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Answer to the Infertility Question Blog Feature
Lisa Rosenthal

By: Lisa Rosenthal on March 16th, 2016

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Answer to the Infertility Question "Is This My Fault?"

Feelings | Support | Questions

Infertility Questions & BlameHere are some more infertility questions. Could one of them be, “is it my fault?”

Infertility Question – Is It My Fault?

Most of us ask that at one time or another when trying to conceive our babies is elusive.

When you ask yourself that question– often asked only to ourselves, rarely out loud to someone else, consider the relative unimportantness of the question.

Let’s say, for the sake of the conversation, that it’s completely your fault, (I’m not even sure how many circumstances present themselves that way, but let’s play this out). Is it really your fault? Are you considering it “your fault” because you have a genetic abnormality? Is it your fault if you have a low sperm count or diminished ovarian reserve? Is it your fault if you have scar tissue? Or if you had to have an operation that affected your fertility?

Is it your fault if your sperm aren’t as mobile as they need to be? Or your fault that your AMH (Anti Mullerian Hormone) is too low?

Is it your fault if your cause of infertility is idiopathic– unexplained?

We like answers.

Sometimes we even like bad answers over no answers.  I remember waking up after a diagnostic fertility surgery to listen to my surgeon relate how beautifully everything went and how there was no sign of disease or problems in my uterus. I burst into tears. All I wanted was an answer. I wanted a fixable answer. She thought I was insane. You probably don’t.

We like answers and we like reasons. This happened because. We like cause and effect. Of course we do! Then we can avoid what we don’t want to have happen. And if we can look back and say, “when I did A, then B and C occurred. I really liked C, so I’ll just do A and B again”, that’s happy making.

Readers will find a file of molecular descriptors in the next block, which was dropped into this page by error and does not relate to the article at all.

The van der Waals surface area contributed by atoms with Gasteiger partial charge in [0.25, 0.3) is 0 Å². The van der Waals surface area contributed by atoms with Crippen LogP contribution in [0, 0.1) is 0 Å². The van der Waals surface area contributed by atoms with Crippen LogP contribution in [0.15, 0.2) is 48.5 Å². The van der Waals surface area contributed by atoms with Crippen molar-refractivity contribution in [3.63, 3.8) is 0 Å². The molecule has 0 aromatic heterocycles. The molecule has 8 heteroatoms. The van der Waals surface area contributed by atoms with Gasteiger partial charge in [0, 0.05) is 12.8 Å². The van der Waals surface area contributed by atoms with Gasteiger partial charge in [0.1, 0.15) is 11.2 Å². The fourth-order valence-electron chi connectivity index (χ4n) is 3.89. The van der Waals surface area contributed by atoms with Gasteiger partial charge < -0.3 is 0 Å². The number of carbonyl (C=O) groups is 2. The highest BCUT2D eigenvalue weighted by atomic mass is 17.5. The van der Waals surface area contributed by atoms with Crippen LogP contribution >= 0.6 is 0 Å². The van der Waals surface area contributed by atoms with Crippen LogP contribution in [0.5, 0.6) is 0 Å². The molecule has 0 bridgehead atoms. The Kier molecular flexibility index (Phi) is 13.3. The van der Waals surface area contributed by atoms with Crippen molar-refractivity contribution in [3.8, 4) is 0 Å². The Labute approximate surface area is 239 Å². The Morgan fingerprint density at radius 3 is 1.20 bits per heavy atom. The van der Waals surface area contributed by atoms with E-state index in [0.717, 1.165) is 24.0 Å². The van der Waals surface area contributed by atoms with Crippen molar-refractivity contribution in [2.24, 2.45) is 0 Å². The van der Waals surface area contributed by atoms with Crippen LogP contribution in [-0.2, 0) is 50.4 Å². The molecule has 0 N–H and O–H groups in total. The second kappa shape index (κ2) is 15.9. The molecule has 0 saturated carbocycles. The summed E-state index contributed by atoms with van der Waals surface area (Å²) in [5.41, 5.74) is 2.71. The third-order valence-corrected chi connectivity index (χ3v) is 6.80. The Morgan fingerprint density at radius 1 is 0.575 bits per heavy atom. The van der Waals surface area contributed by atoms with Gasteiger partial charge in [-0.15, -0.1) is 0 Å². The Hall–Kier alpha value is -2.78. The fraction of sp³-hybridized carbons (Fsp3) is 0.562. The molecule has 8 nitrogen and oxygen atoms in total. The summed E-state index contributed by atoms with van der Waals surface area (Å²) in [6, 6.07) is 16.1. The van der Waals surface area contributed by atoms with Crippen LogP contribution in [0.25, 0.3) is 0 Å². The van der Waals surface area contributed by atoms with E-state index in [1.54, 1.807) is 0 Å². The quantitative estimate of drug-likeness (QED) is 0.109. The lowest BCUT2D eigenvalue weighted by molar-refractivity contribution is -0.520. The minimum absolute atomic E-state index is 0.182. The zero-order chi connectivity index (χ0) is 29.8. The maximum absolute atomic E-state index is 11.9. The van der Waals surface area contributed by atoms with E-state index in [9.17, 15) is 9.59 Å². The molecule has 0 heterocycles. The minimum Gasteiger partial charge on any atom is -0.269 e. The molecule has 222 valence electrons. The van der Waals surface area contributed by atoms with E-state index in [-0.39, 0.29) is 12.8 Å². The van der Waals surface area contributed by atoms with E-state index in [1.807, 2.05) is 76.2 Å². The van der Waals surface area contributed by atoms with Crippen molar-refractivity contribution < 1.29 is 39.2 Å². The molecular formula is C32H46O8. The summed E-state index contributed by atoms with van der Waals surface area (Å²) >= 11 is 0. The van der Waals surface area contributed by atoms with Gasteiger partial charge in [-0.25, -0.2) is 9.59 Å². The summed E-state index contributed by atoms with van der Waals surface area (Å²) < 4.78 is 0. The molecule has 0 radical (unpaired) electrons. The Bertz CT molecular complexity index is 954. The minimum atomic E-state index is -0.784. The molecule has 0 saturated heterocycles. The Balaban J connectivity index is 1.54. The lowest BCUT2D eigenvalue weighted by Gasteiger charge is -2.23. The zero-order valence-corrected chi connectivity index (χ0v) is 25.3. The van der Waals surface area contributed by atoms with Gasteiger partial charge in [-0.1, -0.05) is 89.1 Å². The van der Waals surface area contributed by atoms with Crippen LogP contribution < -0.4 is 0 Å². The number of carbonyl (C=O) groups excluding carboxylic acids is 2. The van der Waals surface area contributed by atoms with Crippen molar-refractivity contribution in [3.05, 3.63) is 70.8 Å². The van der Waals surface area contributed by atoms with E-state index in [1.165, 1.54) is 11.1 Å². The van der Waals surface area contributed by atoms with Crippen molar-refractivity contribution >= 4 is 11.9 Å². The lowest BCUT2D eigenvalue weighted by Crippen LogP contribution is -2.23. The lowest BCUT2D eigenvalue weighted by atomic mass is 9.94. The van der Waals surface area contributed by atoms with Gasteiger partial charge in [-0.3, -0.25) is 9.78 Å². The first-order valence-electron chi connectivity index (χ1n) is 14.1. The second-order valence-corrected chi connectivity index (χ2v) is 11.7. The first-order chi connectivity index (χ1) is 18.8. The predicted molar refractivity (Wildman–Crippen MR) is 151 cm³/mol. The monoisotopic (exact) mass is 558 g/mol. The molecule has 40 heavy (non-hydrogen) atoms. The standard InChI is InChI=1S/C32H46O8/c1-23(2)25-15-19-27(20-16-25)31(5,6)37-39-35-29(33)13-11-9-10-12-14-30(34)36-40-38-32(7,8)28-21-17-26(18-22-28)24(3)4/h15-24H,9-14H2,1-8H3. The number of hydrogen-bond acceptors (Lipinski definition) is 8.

It’s a lot less happy when we are looking for a cause for our infertility. And somehow, when we can assign blame, it becomes more understandable. This happened because. We want to understand it. That makes sense.

Perhaps it makes somewhat less sense to then assign blame when we find a reason. Each of us is miraculous and also non-perfect living beings. Some of us have thyroid problems, some of us have heart or lung problems, some of us have ego problems, some of us have autism, some of us have lisps. None of us are perfect, that’s a fact of human condition.  

Who stood up and raised their hands for infertility?

That would be zero of us.

Anyone jumping up and down, shouting “me, me, pick me!”?


The Infertility Blame Game

The burden that we impose on ourselves with blame, particularly self-blame, can be more crippling and less treatable than the infertility itself. Infertility is treatable, not always easily, not always inexpensively, not always as quickly as we would like it to be, still, it is treatable.

The blame is also treatable. Is infertility our fault? Was it something that we did? That we didn’t do? That we should have done at a different time or a greater or lesser amount?

Without the benefit of a magic wand to redirect our pasts, we can’t know the answers to those questions. In terms of our physical bodies and blaming ourselves– what’s the point? Is it helpful to blame yourself for a low hormone level or sperm count?

A friend reached out yesterday. She was having a difficult day and wanted to see if there was an affirmation that I could suggest that she use to redirect her thoughts. Usually, it’s she that directs me– I was honored to have a turn.

Here is a variation of the suggestion that I gave to her:

I am strong and healthy.

I am present in my life at this moment.

I am more than enough.

I was glad she asked me about this yesterday. It was a mantra that served me very well all day long.

I think I’ll try this one today.

Maybe you could try it too?

About Lisa Rosenthal

Lisa has over thirty years of experience in the fertility field. After her personal infertility journey, she felt dissatisfied with the lack of comprehensive services available to support her. She was determined to help others undergoing fertility treatment. Lisa has been with RMACT for eleven years and serves as Patient Advocate and the Strategic Content Lead.

Lisa is the teacher and founder of Fertile Yoga, a program designed to support men and women on their quest for their families through gentle movement and meditation.

Lisa’s true passion is supporting patients getting into treatment, being able to stay in treatment and staying whole and complete throughout the process. Lisa is also a Certified Grief Recovery Specialist, which is helpful in her work with fertility patients.

Her experience also includes working with RESOLVE: The National Infertility Association and The American Fertility Association (now Path2Parenthood), where she was Educational Coordinator, Conference Director and Assistant Executive Director.